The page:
q Space requirements: electrode types are wall mounted while some versions of resistance heating element types are wall mounted and others stand on legs for use in mechanical rooms.

q Electric units not including a cabinet to insulate the steam generation tank should be specified with insulated tanks for safety.

q Is the electric unit properly located? Electric units must be located so that they’re accessible for mainte-nance and should not be located where malfunction could cause dam-age to valuable assets.

qElectric units should offer Class II alarm circuit for fault indication and many offer MODBUS, BACnet, or LonWorks communication protocol.

qElectrical constraints including voltage, wire gauge, and breaker size must be planned.

qPeriodic automatic blowdown is a requirement (per manufacturer’s recommendation) to avoid foaming in electrode and resistance heating element type or chloride stress cracking corrosion in resistance heating element type in addition to removal of tank mineral content.

qCabinet drain connections should include an air gap and be properly sized and pitched.

qSome electric models temper their own blowdown, while others require a separate tempering device.

qSteam distribution piping should be insulated rigid copper, with pipe runs and number of elbows kept at a minimum. Stainless steel piping is typically used for de-ionized water applications. Pipe runs must be properly sized and pitched to make sure that slugs of condensate do not form. A good rule of thumb is to keep runs less than 40 equivalent (including elbows) feet. Use of long pieces of steam hose for steam distribution should generally be avoided.

qElectric humidifiers are susceptible to high static duct (>4 In. W.C.) pressures as well as backpressures impacted by long or restricted pipe runs. Optional fill cup extension kits are sometimes helpful.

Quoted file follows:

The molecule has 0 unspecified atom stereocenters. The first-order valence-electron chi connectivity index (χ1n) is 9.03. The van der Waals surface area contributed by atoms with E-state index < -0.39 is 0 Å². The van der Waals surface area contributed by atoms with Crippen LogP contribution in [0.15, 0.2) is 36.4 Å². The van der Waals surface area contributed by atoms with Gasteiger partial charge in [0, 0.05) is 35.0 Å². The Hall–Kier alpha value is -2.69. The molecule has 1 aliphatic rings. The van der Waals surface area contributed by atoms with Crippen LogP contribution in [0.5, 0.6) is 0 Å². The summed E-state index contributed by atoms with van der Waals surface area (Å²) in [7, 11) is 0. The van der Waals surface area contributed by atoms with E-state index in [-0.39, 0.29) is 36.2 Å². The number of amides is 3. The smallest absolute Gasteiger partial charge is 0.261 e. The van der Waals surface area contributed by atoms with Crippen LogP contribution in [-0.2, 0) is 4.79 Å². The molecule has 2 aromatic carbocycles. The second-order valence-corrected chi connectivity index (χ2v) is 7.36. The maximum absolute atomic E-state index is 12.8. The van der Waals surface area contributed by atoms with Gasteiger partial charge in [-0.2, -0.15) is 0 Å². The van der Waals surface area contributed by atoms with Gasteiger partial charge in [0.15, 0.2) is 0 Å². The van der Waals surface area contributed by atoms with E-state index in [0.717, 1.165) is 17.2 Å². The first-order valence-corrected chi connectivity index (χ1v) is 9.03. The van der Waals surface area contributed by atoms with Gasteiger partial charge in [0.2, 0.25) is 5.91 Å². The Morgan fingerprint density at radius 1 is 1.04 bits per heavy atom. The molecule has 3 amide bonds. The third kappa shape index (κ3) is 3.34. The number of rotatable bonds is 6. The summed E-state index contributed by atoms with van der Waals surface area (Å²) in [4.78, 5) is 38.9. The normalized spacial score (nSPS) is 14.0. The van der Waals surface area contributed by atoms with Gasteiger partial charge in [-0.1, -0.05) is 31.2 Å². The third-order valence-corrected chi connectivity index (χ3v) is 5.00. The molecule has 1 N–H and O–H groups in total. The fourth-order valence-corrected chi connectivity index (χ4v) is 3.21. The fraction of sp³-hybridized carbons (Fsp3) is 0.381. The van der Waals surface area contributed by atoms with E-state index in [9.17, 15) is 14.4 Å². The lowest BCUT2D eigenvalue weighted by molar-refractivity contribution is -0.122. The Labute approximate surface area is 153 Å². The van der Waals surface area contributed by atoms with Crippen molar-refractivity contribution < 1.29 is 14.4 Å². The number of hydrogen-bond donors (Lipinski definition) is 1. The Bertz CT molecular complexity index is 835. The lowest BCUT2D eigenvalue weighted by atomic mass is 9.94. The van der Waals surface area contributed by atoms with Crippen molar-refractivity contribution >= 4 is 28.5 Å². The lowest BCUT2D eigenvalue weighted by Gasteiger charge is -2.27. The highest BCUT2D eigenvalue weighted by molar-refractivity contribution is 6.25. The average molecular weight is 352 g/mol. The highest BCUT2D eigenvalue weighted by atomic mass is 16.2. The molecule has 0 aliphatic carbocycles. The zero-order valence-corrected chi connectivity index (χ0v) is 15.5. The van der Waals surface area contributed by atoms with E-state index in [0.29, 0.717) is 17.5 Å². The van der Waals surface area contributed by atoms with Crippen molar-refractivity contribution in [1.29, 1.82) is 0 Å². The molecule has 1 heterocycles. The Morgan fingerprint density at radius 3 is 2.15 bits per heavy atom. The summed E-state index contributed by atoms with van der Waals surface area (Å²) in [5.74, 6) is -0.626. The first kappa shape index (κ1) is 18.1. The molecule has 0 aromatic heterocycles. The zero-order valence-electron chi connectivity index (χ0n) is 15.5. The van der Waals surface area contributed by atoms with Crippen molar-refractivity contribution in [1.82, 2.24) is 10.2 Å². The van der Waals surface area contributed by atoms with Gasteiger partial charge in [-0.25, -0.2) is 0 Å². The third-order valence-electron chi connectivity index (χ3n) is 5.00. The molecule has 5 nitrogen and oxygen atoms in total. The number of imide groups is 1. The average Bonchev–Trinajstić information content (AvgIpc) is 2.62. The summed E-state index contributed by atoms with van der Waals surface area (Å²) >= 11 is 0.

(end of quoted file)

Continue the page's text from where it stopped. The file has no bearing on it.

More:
qHow much non-wetting or absorption distance is available downstream? Make certain that sufficient application parameters are identified on the humidifier schedule so that accurate non- wetting distance calculations can be made (CFM, face area, EAT, available distance, steam load requirement, RH leaving the humidifier).

qIs the inner duct wall lined with insulation downstream of the humidifier?

qIf a short absorption panel is required, the electric humidifier should be sized to compensate for the panel’s condensation rate.

qShould the panel be factory insulated?

qAlways include high limit humidistats and air proving switches.5

HB501-21

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Gas Fired Humidifiers

qIs natural gas or propane readily available?

qGas supply pressure should be 7” W.C. on natural gas and 11” W.C. on LP gas.

qDoes the local cost of natural gas provide sufficient energy savings over the cost of electricity for the humidification load requirement?

Gas Fired humidifiers cost more than electric units and their installa-tion is more costly.

qLocation: gas fired humidifiers must be located where the products of combustion can be vented per code.

qElectric units should offer Class II alarm circuit for fault indication and many offer MODBUS, BACnet, or LonWorks communication protocol.

qMany gas units do not control steam output as well at low demand as electric units.

qBuildings with unusually tight construction should have combustion air and ventilation air supplied from outdoors, or a freely ventilated attic or crawl space.

qCombustion air may not be common vented with any other natural draft gas appliances or power or forced exhausted appliances.